In the 2020 election, Americans nationwide cast their ballots with two major issues on their minds – the economy and coronavirus. Health care specific concerns centered on pre-existing conditions protections and rising out-of-pocket costs exacerbated by declining coverage. But how do these trends compare at the state level?
Our post-election data show that surveyed voters in 12 key states mirror this national sentiment. Here are three key examples:
- The economy and the COVID-19 pandemic are the two most important issues to voters.
Across the 12 states we surveyed, COVID-19 and the economy were cited as the top two most important issues to voters. For example, one-third of Pennsylvania voters said that the economy was the most important issue, with 30% of Georgians echoing the same sentiment. Meanwhile, voters in Florida (31%), North Carolina (31%), Arizona (30%) and Michigan (30%) prioritized the pandemic. Conversely, prescription drug costs was not a top voting issue, with only 0-1% of voters in the states we surveyed putting it among their top two.
- In addition to COVID-19, the cost of health insurance premiums, protections for pre-existing conditions and out-of-pocket costs are the most important health care issues.
Beside the pandemic, voters overwhelmingly said the cost of health insurance was the top health care issue. Further analysis of the data helps explain why voters are worried about their ability to afford and access care when they need it. At least two in five voters across all polled states said they are paying more out of pocket now to cover health expenses than they did four years ago. That problem is more acute in states like Florida (45%), Georgia (45%) and Minnesota (46%), where almost half of all voters reported they are now paying more out of pocket than they were just a few years ago.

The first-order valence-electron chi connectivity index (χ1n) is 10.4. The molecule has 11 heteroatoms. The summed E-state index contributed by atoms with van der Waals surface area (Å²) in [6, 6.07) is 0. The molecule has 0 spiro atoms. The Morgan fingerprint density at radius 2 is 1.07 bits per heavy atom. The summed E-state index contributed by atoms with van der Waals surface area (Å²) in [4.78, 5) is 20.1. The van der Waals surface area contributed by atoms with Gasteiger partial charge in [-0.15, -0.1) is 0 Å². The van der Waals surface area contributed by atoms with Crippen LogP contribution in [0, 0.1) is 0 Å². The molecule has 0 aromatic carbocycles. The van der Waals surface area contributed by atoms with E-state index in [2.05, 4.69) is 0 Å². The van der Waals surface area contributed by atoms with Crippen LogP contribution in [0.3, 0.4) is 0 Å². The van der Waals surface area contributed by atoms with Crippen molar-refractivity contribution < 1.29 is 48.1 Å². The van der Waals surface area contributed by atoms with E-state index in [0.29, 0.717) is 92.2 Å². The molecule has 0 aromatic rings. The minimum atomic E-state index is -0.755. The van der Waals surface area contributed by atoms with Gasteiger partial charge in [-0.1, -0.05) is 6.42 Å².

- Out-of-pocket costs are a barrier to affording health care.
Voters across all of the states we surveyed consistently identified out-of-pocket costs, cost of insurance premiums and cost of insurance deductibles as a barrier to affording the health care they need. Over the past decade, deductibles have grown both in prevalence and size; the share of the adult population in private health plans with deductibles of $1,000 or more doubled between 2010 and 2020. It should be no surprise, then, that voters consider it a top priority for policymakers to focus on making insurance more affordable.
Overall, these results further demonstrate a continued need to work toward ensuring Americans can access and afford needed treatment and care, while addressing major health concerns like the COVID-19 pandemic. Biopharmaceutical companies are working around the clock with one shared goal: beat COVID-19. At the same time, our industry is actively advocating for solutions — ensuring patients benefit from rebates at the pharmacy counter, covering medicines from day one, lowering cost sharing and making coupons count — that address the most pressing concerns for Americans nationwide.